People have been talking up paperless offices ever since the dawn of the digital age.
It’s easy to see why: there are a lot of benefits to going paper-free. Doing so can seriously cut the costs of your firm’s consumables. It can also enable easier collaboration, especially if you maintain an easy-to-access repository for all digital files. As cloud-storage options become more sophisticated and secure, you’d think every firm would be keen to virtualize their paper trails.
Yet, paper consumption has increased more than 20% over the past two decades. Even as new and better tools become available to reduce the use of paper, it seems companies can’t get enough of the stuff. And all too many of these are firms that are trying to be paper-free.
Why the disconnect? Matt Peterson thinks it’s because most companies simply don’t think through how they’ll actually go paperless. The president and CEO of Lehi, Utah-based document-management software vendor eFileCabinet Inc. has helped a lot of companies successfully go paperless. But he’s also seen a lot of companies fail—and, as he tells PROFIT, it’s usually because they make one or more of the following missteps. Avoid them and you’ll have much better odds of finally quashing your firm’s paper addiction.
1. Waiting for the perfect moment
As with all changes that are difficult—think: quitting smoking, losing weight—people tend to put off doing it until conditions are just so. As a result, you find many entrepreneurs vowing to go paperless¦just as soon as they have more time, maybe next fall, or when this major project is done. The trouble is, that time never comes. “Business never slows down; as entrepreneurs, you’re just always busy,” says Peterson.
That’s why he recommends you take the paperless plunge now, regardless of how chaotic things may be: “Don’t wait for the perfect time, because it’ll never come.”
2. Becoming overwhelmed by the backlog
When a firm decides to go paperless, it’s very easy to get overwhelmed by the sheer magnitude of the endeavour. Does “paperless” mean no paper on hand at all? What does that mean for those cabinets full of old invoices and purchase orders? Do you have to scan them all?
It’s easy to get daunted by this proposition. But there’s no need to feel weighed down, says Peterson. In his experience, the best way to ease in a paperless mandate is to do it gradually, starting with the new: “Whenever a new document comes through your door, scan it,” he says. As for the old? Tackle it on an as-you-go basis. “Whenever you have to go to the file cabinet to pull something out, scan that file and don’t put it back.” Over time, you’ll find you’re slowly creating a virtual database of all the old files that really matter.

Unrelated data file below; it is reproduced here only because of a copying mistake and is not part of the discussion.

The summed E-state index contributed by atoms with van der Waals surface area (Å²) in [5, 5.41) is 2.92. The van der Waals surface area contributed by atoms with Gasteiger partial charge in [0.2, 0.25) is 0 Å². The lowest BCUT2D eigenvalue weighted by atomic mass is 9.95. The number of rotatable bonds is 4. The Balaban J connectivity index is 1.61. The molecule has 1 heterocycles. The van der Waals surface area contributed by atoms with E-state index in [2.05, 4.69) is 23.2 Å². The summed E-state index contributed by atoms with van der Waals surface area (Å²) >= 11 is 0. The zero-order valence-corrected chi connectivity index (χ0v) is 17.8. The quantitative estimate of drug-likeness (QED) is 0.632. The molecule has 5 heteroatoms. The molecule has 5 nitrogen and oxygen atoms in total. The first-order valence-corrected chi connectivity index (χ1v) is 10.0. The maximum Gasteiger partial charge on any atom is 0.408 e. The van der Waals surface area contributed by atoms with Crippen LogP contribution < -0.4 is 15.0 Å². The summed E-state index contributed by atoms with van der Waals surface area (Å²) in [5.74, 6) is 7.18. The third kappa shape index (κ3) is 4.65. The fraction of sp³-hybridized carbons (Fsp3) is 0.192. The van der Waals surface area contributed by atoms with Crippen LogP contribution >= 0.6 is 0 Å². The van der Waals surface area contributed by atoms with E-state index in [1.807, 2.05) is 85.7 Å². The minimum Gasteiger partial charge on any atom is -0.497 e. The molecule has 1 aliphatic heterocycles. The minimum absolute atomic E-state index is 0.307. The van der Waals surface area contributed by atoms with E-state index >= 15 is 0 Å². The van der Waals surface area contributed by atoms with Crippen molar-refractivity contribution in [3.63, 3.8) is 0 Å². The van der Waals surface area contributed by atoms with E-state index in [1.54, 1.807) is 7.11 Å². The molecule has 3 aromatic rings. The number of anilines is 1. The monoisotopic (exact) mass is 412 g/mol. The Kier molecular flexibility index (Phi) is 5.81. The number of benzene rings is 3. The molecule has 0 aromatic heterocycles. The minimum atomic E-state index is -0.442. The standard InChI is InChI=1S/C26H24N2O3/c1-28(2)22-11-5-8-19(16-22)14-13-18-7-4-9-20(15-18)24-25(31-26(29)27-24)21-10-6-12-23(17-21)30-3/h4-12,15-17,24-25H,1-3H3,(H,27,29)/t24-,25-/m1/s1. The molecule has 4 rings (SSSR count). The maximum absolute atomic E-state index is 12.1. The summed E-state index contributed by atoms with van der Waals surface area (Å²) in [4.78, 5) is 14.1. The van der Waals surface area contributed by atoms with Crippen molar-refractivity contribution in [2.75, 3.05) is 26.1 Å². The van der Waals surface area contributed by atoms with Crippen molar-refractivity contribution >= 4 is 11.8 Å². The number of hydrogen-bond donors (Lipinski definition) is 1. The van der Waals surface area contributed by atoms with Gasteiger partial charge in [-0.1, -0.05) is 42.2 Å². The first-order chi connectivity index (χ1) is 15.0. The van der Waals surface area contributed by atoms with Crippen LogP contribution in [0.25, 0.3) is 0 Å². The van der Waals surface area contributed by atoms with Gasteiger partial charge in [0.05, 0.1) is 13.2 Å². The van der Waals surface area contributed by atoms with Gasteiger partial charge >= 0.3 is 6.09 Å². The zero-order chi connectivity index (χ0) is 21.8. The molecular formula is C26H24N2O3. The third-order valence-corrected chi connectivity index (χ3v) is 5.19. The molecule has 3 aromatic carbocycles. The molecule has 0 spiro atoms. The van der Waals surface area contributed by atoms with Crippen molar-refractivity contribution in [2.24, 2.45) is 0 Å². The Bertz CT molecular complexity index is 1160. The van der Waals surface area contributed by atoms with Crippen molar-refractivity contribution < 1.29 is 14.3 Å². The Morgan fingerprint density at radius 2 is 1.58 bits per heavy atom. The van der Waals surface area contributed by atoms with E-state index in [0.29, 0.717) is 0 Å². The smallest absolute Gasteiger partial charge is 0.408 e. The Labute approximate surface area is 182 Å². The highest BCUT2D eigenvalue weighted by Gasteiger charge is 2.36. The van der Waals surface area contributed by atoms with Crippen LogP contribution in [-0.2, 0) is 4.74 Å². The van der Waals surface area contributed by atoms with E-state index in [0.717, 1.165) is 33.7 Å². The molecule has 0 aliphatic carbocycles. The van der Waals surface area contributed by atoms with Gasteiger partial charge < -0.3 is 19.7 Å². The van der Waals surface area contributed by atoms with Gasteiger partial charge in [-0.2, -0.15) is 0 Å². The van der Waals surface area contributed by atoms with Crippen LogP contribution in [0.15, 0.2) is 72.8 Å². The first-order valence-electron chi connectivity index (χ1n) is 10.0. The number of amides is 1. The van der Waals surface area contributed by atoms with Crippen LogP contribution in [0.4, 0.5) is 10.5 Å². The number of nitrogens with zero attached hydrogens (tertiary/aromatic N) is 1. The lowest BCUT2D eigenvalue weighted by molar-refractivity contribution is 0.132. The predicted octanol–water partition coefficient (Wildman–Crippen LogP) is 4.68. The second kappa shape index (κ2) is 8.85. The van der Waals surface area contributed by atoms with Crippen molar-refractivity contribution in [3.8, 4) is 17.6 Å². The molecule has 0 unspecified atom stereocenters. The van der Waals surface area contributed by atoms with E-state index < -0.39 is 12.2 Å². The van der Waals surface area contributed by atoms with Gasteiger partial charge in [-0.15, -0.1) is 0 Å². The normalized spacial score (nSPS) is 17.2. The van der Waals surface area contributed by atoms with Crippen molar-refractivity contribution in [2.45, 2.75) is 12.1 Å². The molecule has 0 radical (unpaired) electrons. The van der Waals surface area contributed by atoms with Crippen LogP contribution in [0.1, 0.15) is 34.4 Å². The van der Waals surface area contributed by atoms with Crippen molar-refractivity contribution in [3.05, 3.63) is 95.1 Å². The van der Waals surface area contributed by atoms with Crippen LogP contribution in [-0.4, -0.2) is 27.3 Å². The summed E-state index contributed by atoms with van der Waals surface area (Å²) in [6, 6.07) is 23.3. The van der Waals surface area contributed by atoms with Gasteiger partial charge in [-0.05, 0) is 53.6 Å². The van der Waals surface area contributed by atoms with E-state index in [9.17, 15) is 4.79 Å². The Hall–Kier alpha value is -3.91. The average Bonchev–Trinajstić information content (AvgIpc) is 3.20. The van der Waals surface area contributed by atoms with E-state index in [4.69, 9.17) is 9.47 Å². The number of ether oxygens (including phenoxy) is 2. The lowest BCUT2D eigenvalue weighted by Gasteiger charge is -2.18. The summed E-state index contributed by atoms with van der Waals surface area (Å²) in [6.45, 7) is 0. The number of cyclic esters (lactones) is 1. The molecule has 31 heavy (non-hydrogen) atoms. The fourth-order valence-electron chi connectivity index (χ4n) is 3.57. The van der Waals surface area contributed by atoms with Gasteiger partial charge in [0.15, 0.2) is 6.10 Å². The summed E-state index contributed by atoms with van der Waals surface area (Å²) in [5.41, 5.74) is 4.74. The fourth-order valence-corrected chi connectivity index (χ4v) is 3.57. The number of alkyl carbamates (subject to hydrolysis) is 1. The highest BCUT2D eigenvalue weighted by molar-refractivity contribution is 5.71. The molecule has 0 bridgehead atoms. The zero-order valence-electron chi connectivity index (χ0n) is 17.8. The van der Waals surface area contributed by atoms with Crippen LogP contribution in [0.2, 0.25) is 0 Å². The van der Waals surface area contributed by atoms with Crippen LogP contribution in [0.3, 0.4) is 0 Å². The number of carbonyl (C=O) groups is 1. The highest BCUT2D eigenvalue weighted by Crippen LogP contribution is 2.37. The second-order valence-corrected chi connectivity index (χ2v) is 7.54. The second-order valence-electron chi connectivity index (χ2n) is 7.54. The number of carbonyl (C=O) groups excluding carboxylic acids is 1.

If you really do want all your archives digitized, there are some pretty cheap ways to do it, Peterson says. Desktop scanners are cheaper and faster than ever; some models can process up to 40 pages per minute. Armed with this equipment, an intern or part-timer can digitize the contents of a filing cabinet in a few hours. (Though you should factor in time to accurately classify and file those contents once virtualized.)
Still, Peterson is adamant that you don’t need to scan everything. Which leads to his next going-paperless mistake:
3. Failing to set document-management rules
If you’re going to go paperless, it’s in your best interest to set some rules about what your organization needs to keep—and for how long. A good document-management policy will define all these factors, and will factor in legal considerations (e.g., define how long you must hold on to receipts for tax purposes), as well as company preferences (e.g. determining whether certain types of files aren’t worth keeping), according to Peterson. Sound complicated? There’s lots of commercially available document-management software and/or templates to help.
“Some people will scan things and save it forever and ever and ever,” says Peterson. “You don’t need to do that. It’s a waste of time, money and storage costs.”
4. Clinging on to paper copies
Nothing quite defeats the purpose of virtualizing all documents like keeping hard copies around, too. And it’s very common, says Peterson. Blame discomfort with reading on a screen, blame pervasive “we’ve always done it this way” attitudes, but far too many paperless initiatives are sidelined when staffers insist on clinging on to paper copies.
“I see some people maintaining two systems: paper-based and paperless. They say I’m busier than I ever was,’ and of course they are!” he says.
While he acknowledges that it is very hard for some to let go of paper, encouraging holdouts to stop printing unnecessarily is a crucial part of the paperless process. You can do so by pointing out the time they’ll save by sticking to just the paperless system. You could also implement a printer quota that no worker can exceed.
After all, in today’s world, there is very little need to keep hard copies of most documents, Peterson explains. “Depending where you live, there are certain things you do need to keep in paper format that could be admissible in a court of law, such as trusts,” he says. “But for the most part, everything can be printed and photocopied if need be.”
Have you experimented with a paperless office? How did it work? Share your strategies by commenting below.